KEY WORDS: INEQUITABLE CONDUCT, MATERIALITY, INTENT, BALANCING, MOTIVE, ON-SALE BAR, COMMERCIAL OFFER FOR SALE, READY FOR PATENTING, REDUCTION TO PRACTICE (ACTUAL)
Plaintiff Is Free To Unilaterally Dismiss Action Until Proper Service of Answer; Service By Fax Ineffective Unless Party Expressly Consent in Writing RFR Indus., Inc. v. Century Steps, Inc. v. Date: Feb. 16, 2007 Panel: Michel, Schall, Prost Author: Prost District court: N.D. Tex.
Trial judge: Kinkeade Summary: Fed Cir vacates grant of judgment on the pleadings and reverses grant of attorney fees to Century. After RFR filed its infringement suit, Century filed its answer and faxed a copy to RFR’s attorney. In response, RFR filed a notice of dismissal without prejudice under FRCP 41(a)(1)(ii). Acting on Century’s opposition to the dismissal, the district court refused to dismiss without prejudice and granted Century’s motion for judgment on the pleadings under FRCP 12(c). Applying regional circuit law, the Fed Cir held that FRCP 41 granted the plaintiff a unilateral right to dismiss its action without leave of court in this case, because Century’s faxing of the answer did not constitute proper service under FRCP 5(b)(2) unless the other party had given express consent to such service in writing (RFR never gave that consent). Because the notice of dismissal ended the case without prejudice, the district court’s resolution of the case on the merits “was both improper and without effect.” As to the grant of attorney fees, the Fed Cir held “that a plaintiff’s voluntary dismissal without prejudice pursuant to Rule 41(a)(1)(i) does not bestow ‘prevailing party’ status upon the defendant.” Slip op. at 7. Since the plaintiff is free to refile its action, there was no “judicially sanctioned” change in the parties’ legal relationship, so that neither party acquired prevailing party status.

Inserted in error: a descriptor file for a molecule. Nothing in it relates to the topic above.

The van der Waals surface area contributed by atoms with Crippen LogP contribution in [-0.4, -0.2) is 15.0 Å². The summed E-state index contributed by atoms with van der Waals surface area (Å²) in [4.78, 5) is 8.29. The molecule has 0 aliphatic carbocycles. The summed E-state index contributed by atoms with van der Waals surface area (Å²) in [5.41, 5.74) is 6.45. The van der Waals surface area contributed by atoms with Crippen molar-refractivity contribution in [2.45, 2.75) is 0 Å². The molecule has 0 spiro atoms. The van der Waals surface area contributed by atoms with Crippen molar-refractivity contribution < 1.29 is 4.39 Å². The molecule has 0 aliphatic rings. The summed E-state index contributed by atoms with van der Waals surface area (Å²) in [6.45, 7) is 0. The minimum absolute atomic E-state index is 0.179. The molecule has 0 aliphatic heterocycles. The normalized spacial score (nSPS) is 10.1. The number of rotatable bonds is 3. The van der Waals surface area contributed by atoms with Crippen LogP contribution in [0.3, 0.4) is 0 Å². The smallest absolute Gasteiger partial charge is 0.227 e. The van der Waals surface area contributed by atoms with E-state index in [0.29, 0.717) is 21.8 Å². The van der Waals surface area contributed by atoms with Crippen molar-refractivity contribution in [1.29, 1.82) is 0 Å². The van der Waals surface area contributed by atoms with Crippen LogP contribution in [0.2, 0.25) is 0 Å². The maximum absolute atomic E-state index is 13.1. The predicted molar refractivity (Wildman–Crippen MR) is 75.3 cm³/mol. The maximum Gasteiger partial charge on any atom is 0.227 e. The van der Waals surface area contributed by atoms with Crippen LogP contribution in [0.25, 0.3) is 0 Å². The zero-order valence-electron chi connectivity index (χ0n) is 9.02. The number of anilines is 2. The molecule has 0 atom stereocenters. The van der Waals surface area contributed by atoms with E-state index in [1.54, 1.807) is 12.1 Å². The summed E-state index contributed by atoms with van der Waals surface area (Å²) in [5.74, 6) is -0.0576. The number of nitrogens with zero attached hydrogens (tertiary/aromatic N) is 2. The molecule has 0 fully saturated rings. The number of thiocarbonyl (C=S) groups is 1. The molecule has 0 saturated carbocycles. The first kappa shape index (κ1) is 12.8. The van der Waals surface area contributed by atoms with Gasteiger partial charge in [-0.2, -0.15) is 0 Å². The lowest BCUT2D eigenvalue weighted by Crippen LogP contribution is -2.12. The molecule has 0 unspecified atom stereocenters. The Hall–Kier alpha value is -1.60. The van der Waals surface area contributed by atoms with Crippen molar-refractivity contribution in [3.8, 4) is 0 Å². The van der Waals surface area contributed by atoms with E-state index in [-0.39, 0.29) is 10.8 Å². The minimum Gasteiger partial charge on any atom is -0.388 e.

KEY WORDS: NOTICE OF DISMISSAL, FEDERAL RULE OF CIVIL PROCEDURE, FRCP, SERVICE, ATTORNEY FEES, PREVAILING PARTY .